This is part three in a multi-part series on how the federal government is implementing Enterprise 2.0. This was done through extensive interviews with Booz Allen Hamilton who has led many of the efforts for various Government agencies. The full series on Enterprise 2.0 for the Federal Government (which includes additional information and specific examples) can be downloaded(registration required) for free. I recommend that you start with the first post: Implementing Enterprise 2.0 for the Federal Government Part One: Business Drivers the second post: Implementing Enterprise 2.0 for the Federal Government Part Two: Who Drives the Tools?
Today we are going to be looking at what obstacles have to be overcome before enterprise collaboration technologies can be adopted.
It’s hard to motivate people to change how they currently do things. The status quo is perhaps the biggest obstacle that needs to be overcome and there is no cookie cutter approach to make this happen. Status quo combines culture, norms, processes, knowledge, expertise, perceptions, and more to become a formidable challenge to change. It is always important to focus on the business drivers and start from there. Understanding your workforce and stakeholders, supporting ‘what change will do for each group’, and aligning their needs to the business drivers will aid in navigating the status quo.
The best implementations include a cross-functional team. Enterprise 2.0 isn’t a traditional IT project where you test something out, release it, and then put out some patches. In order to make E2.0 work, you must integrate with other existing applications and systems. It’s important to bring in experts from other areas of IT and across the organization that relate to what you’re doing; subject matter experts are crucial for success including change management staff. Some effective implementations have invested half their budget on change management and communication, alone. As a whole, the organization must transform and focus on messages that are tailored for each market segment while providing value across all. Oftentimes organizations focus on the tools instead of the business drivers, this should be vice versa.
Developing a temporary E2.0 adoption team to examine the business cases and provide guidance throughout the process is shown to be invaluable. At Booz Allen we’re bringing together select representatives from across our various teams to form a committee, primarily to ensure that open, cross-team collaboration becomes the norm, not the exception. One of the primary roles for this committee will be to ensure that not only does everyone feel ownership but it is a reality.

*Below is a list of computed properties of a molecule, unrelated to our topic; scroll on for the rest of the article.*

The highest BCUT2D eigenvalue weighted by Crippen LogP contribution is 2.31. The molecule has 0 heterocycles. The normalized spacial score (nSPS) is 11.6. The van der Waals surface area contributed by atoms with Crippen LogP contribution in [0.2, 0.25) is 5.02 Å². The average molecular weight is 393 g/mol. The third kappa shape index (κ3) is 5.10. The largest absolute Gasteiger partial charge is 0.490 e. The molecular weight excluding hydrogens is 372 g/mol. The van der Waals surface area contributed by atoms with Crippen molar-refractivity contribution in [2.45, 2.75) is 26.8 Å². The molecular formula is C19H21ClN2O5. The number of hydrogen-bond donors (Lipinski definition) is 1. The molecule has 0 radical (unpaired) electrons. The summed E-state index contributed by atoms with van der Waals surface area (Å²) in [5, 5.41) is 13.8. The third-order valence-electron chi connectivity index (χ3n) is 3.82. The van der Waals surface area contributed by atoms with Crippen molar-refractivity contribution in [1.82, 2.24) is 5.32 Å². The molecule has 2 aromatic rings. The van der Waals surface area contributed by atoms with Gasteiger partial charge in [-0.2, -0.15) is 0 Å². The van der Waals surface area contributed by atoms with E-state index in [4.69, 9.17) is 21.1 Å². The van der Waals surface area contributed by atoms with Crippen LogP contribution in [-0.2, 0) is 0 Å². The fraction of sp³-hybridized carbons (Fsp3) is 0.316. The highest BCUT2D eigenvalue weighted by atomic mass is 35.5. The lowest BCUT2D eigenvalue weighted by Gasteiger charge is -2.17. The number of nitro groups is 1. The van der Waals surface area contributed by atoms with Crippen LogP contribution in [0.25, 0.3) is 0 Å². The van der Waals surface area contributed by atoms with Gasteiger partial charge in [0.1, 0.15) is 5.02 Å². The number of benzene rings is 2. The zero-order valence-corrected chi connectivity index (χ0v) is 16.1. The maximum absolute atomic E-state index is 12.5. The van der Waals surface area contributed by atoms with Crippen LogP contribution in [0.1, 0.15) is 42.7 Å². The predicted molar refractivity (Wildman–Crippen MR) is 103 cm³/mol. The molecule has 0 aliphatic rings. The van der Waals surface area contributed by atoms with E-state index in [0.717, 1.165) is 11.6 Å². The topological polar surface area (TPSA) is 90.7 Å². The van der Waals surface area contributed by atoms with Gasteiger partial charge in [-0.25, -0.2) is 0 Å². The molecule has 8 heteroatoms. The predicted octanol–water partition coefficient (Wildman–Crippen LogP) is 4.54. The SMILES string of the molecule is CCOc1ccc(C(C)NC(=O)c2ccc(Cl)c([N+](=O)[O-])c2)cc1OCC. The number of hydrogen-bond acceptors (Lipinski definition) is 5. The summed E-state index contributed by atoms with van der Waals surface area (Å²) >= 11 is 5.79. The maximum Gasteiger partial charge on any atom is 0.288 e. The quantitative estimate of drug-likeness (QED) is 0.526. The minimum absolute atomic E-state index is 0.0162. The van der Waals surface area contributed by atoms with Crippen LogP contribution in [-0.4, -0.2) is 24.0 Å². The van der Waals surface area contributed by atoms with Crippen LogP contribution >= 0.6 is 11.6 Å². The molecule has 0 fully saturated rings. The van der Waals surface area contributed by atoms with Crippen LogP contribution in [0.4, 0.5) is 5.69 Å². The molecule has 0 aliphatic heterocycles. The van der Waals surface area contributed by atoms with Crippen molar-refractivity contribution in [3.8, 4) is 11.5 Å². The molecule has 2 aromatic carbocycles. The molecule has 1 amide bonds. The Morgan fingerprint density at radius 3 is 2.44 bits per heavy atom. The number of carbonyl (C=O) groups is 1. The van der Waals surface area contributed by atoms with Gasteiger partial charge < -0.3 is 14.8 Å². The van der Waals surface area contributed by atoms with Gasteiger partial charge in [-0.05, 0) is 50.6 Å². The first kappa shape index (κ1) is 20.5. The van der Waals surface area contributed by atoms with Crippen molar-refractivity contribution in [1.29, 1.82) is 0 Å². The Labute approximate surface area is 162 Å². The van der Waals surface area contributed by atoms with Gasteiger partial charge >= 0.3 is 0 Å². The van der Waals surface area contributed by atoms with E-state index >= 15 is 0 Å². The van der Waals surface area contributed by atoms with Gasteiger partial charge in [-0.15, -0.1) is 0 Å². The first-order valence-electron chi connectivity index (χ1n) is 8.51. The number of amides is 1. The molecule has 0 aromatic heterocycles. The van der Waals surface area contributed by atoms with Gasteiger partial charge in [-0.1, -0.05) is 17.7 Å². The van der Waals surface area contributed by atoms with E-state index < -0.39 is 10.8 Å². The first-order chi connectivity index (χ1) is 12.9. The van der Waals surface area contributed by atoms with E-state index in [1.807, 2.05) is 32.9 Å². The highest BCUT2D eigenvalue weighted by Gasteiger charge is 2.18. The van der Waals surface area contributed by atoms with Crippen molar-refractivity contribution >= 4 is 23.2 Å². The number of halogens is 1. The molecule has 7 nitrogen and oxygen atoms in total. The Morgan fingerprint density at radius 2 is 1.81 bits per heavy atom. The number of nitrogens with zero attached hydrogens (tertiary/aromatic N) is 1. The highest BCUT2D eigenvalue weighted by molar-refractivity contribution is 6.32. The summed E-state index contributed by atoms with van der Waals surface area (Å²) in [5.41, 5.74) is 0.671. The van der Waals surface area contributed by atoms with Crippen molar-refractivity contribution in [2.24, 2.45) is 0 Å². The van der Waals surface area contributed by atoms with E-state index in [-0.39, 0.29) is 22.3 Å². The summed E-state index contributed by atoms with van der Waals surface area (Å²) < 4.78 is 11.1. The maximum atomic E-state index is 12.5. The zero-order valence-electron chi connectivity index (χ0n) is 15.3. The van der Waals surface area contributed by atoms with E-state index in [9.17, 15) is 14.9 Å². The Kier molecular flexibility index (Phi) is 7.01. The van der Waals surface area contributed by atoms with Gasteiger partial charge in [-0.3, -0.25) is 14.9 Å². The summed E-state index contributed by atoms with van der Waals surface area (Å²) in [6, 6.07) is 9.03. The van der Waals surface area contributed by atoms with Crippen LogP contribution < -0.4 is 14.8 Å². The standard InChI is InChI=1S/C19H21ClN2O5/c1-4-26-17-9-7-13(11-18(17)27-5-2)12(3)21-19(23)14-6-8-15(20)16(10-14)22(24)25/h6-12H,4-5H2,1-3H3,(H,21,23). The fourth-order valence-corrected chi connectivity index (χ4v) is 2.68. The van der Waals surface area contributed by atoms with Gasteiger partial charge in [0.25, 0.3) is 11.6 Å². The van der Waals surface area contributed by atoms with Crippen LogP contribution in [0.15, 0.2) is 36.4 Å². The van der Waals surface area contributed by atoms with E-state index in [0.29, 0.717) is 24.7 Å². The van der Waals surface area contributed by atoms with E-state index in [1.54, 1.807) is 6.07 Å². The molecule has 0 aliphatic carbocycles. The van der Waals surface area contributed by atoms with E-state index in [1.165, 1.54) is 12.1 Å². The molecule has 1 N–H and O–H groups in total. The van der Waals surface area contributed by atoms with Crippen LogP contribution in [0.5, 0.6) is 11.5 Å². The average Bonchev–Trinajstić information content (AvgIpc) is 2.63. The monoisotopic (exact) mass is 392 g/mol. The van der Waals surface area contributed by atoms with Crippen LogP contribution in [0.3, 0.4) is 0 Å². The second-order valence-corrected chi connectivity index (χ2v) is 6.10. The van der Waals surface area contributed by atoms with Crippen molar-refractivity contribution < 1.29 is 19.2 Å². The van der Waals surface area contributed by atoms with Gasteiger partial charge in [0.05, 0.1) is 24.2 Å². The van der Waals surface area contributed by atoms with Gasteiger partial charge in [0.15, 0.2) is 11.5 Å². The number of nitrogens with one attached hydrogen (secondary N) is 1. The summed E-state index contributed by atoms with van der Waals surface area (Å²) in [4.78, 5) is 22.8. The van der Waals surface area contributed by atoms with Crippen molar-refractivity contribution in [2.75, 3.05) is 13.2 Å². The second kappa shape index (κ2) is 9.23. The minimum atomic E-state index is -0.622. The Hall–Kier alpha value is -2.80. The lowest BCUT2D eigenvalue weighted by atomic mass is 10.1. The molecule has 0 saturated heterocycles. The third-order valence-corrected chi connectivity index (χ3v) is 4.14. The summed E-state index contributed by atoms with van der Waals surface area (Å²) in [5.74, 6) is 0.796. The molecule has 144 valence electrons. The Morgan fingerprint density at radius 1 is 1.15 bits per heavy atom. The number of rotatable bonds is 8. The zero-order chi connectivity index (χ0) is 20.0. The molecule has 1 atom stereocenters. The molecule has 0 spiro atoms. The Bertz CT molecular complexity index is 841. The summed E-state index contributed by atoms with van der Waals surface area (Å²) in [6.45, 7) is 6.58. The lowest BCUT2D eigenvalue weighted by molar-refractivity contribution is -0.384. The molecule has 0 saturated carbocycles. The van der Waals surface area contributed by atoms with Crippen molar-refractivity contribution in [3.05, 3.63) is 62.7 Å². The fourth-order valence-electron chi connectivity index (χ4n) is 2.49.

Empower your users. More than a way for an organization to gain insight from its users, users must feel that this is a place to build relationships with their coworkers. Provide them the ability to meet like-minded users and enable them to not only express their interests but to cultivate them! Provide incentive for using the site correctly, education for when they don’t get how and ownership for their ideas on how to improve it. Your users want to help, they want to improve and they want to feel valued for their opinions – meeting these needs will get your users excited about the community and they will want to use it.
Perception of data security and control must be changed. When successfully implemented, Enterprise 2.0 technologies have an opportunity to provide safe and secure collaboration networks for employees and contractors. However, due to the public use of social networks such as flickr, Facebook and Twitter, the perception of E2.0 tools is that security is unreliable at best. On the contrary, most IT organizations already use the very same firewall and security technologies that can protect data within an E2.0 space.
A big concern is always what happens if the information gets out or if the wrong information is being shared. The reality is this is already happening and has been happening since the days of the water-cooler conversation. One of the guiding principles in Enterprise 2.0 tools is that they provide easy and intuitive access to content and users – this very same principal provides an additional tool that security professionals can use to help secure their networks. Through a series of automated search processes, analytics applications and automatic moderation security professionals have the ability to track unwanted data spill and easily clean the data where necessary.
In the next post we’re going to continue looking at other obstacles.
(Cross-posted @ Social Business Advisor: Social CRM and Enterprise 2.0)